KEY POINTS

  • Coronavirus infections reached nearly 73,000
  • Apple warned its 2Q revenue will fall below expectations
  • HSBC plc will cut about 35,000 jobs over the next three years

U.S. stocks finished mostly lower on Tuesday, although Nasdaq scored a tiny gain, good enough for the index to set new closing high.

The Dow Jones Industrial Average dropped 166.03 points to 29,232.05 while the S&P 500 fell 9.86 points to 3,370.30 and the Nasdaq Composite Index edge up 1.57 points to 9,732.74.

Volume on the New York Stock Exchange totaled 3.05 billion shares with 1,212 issues advancing, 235 setting new highs, and 1,728 declining, with 75 setting new lows.

Active movers were led by Virgin Galactic Holdings Inc. (SPCE), Advanced Micro Devices Inc. (AMD)  and Ford Motor Co. (F).

The global death toll from the coronavirus was about 1,875 on Tuesday with the number of infections at nearly 73,000.

Apple Inc. (AAPL) shares fell 1.83% on Tuesday after it warned that its fiscal second quarter sales will fall short of forecasts, citing production slowdowns and weakened demand in China due to the coronavirus outbreak.

“While this is disappointing, by now we don’t believe it’s surprising, and we still expect the issues to be transitory,” said Chris Caso, an analyst at Raymond James. “We think almost all of the production and most of the demand is likely to be recaptured once Apple’s manufacturing partners are able to return to full production, and once retail facilities in China return to normal.”

HSBC Plc (HSBC) shares plunged 5.57% said it will cut about 35,000 jobs over the next three years in a “fundamental restructuring” after its profits plunged in 2019.

“Longer term, it is also possible that we may see revenue reductions from lower lending and transaction volumes, and further credit losses stemming from disruption to customer supply chains,” Noel Quinn, HSBC’s interim chief executive, said.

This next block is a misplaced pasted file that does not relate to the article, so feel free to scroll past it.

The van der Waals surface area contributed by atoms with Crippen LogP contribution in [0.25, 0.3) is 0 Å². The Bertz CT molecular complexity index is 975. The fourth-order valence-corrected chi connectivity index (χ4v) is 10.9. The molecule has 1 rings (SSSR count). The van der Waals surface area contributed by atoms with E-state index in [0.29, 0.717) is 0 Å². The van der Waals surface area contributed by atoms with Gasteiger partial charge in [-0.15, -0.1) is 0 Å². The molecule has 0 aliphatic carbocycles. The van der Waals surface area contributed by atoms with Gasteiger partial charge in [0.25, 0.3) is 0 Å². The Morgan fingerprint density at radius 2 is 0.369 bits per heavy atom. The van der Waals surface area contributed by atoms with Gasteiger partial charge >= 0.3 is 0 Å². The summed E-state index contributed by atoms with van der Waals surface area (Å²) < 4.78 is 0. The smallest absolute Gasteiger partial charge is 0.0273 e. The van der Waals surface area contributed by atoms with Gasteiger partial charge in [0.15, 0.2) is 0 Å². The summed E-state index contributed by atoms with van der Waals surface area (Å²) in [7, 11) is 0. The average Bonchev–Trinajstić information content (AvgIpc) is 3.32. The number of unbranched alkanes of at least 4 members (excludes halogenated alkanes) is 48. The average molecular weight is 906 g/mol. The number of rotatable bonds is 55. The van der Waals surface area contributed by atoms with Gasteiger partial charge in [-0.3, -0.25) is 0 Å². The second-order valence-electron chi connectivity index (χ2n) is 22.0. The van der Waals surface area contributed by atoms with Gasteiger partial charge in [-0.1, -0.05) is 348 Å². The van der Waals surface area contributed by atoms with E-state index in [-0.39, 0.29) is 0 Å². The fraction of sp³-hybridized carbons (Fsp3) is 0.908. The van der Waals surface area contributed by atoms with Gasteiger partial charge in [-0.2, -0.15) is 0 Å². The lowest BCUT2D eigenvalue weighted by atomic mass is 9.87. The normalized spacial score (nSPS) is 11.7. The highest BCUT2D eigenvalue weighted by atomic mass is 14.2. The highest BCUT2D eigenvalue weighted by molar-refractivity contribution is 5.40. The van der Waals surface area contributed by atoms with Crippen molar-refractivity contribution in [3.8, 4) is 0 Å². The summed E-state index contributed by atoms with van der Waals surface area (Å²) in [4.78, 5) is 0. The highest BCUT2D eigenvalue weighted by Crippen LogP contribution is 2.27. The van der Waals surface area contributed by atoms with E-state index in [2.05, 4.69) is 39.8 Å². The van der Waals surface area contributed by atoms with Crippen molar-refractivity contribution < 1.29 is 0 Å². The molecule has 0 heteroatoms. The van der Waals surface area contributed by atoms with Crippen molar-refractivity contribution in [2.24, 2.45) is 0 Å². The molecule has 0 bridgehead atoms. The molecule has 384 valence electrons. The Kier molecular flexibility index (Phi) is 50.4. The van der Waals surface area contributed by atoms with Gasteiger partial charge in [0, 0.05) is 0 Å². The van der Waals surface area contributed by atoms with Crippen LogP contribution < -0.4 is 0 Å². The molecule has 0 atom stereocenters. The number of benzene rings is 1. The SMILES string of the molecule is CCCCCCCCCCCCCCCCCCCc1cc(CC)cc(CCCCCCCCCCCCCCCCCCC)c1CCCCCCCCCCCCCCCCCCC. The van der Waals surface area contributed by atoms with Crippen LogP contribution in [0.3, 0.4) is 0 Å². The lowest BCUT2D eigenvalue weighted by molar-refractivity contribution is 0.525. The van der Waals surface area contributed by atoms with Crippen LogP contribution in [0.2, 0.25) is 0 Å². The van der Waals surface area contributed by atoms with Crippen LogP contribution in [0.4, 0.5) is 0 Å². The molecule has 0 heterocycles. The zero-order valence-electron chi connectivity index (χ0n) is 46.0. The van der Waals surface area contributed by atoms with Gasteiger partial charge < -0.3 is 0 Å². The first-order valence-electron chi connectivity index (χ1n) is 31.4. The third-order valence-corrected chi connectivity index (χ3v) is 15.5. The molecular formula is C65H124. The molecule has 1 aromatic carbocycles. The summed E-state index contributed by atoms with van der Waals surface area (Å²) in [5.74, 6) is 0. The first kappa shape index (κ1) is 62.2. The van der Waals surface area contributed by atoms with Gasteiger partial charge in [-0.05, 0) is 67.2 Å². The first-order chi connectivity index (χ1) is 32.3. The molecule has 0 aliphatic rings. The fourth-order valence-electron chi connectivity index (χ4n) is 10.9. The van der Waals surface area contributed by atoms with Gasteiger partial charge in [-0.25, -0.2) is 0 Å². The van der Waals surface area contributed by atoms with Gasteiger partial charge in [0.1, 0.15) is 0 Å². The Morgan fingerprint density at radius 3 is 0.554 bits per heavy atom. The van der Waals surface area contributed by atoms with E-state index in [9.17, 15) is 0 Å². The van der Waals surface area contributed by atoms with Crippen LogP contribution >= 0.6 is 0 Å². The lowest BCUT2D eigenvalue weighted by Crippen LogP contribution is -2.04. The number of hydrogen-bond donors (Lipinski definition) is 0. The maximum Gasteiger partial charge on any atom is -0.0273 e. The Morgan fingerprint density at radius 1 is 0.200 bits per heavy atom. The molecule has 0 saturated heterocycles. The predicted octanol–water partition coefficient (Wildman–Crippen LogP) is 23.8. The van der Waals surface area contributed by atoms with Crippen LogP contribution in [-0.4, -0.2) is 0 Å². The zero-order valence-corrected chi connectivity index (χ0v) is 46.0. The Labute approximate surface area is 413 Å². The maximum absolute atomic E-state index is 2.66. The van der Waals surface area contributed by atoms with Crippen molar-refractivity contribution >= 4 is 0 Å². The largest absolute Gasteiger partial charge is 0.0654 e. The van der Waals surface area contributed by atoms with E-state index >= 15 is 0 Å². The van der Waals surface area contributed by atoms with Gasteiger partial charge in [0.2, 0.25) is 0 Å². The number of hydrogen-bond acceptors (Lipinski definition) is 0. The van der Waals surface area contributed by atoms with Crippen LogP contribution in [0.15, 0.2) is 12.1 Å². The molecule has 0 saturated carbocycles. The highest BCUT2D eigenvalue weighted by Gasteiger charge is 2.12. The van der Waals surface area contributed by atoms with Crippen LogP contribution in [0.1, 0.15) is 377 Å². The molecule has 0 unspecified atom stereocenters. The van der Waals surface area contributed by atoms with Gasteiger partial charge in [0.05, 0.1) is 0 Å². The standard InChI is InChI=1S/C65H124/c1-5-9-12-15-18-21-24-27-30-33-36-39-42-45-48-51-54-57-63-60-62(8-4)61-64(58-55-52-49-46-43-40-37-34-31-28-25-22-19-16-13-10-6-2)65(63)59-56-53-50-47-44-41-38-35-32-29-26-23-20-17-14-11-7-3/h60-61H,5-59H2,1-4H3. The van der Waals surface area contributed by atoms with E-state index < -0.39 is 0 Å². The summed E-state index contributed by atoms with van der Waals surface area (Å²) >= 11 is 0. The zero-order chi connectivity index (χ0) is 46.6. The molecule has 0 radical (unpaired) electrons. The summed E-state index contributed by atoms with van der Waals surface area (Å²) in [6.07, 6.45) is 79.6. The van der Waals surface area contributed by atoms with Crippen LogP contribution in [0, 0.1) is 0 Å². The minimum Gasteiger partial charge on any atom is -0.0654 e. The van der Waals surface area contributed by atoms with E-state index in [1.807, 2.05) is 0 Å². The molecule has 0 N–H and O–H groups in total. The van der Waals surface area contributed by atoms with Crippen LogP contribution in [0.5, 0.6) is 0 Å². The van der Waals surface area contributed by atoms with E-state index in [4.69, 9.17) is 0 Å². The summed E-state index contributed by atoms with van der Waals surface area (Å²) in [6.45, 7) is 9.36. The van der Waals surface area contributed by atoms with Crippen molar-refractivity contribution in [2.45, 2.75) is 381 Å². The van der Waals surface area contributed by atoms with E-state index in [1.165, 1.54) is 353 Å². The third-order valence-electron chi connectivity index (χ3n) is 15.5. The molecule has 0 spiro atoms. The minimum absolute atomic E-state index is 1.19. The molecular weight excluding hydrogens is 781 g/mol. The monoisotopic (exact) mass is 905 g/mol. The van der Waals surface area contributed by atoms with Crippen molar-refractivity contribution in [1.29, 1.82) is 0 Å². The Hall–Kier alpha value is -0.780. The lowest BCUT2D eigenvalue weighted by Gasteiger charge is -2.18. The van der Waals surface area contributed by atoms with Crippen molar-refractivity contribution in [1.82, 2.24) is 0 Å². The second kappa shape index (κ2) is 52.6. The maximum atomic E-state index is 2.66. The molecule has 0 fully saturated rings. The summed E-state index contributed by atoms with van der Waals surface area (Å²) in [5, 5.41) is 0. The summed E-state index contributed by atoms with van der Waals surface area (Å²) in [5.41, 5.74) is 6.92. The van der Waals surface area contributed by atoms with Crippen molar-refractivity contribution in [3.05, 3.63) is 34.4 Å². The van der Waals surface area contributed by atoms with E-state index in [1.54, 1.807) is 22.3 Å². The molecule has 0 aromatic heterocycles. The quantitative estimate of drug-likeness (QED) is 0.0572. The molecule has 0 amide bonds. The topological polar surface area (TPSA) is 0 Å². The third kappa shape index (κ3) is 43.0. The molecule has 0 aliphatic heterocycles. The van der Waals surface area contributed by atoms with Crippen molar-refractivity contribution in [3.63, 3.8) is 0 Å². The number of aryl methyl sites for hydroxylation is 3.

The ZEW Research Institute said on Tuesday that German investor confidence plunged to 8.7 in February from 26.7 in January.

“The feared negative effects of the coronavirus epidemic in China on world trade have been causing a considerable decline [in sentiment],” said ZEW President Achim Wambach. “Expectations regarding the development of the export-intensive sectors of the economy have dropped particularly sharply.”

The New York Fed said on Tuesday that its Empire State business conditions index rose 8.1 points to 12.9 in February -- the highest level since last May.

The National Association of Home Builders said its Housing Market Index dipped by 1 point to 74 in February.

"Steady job growth, rising wages and low interest rates are fueling housing demand in a market that lacks inventory, particularly at the entry-level,” said NAHB chief economist Robert Dietz. “At a time when demand is on the rise, regulatory constraints along with a shortage of construction workers and a dearth of lots are hindering the production of affordable housing in local communities across the nation. And while lower mortgage rates have improved housing affordability in recent months, accelerating price growth due to limited inventory may offset some of that effect. Price growth in excess of income growth harms affordability.”

Market behavior suggested the Chinese coronavirus crisis must be accounted for.

“Today’s dosage of economic reality is coming as a wake-up call to global investors who continue to buy into the belief that Chinese authorities have the coronavirus under control,” said Erik Bregar, head of FX strategy at the Exchange Bank of Canada.

“Sentiment toward global risk turned sour [Tuesday],” said Dariusz Kowalczyk, an emerging-markets strategist at Credit Agricole. “We continue to believe that markets have not yet fully priced in the magnitude of the hit to China’s economy as a result of the [coronavirus] outbreak.”

Overnight in Asia, markets finished mostly lower. China’s Shanghai Composite edged up 0.05%, while Hong Kong’s Hang Seng fell 1.54%, and Japan’s Nikkei-225 dropped 1.4%.

In Europe markets finished lower, as Britain’s FTSE-100 dropped 0.63%, France’s CAC-40 fell 0.48% and Germany’s DAX slipped 0.75%.

Crude oil futures were flat at $52.05 per barrel and Brent crude dropped 0.14% at $57.67. Gold futures rose 1.24%.

The euro slipped 0.36% at $1.0796 while the pound sterling edged down 0.03% at $1.3001.

The yield on the 10-year Treasury dropped 2.02% to 1.556% while yield on the 30-year Treasury tumbled 1.81% to 2.006%.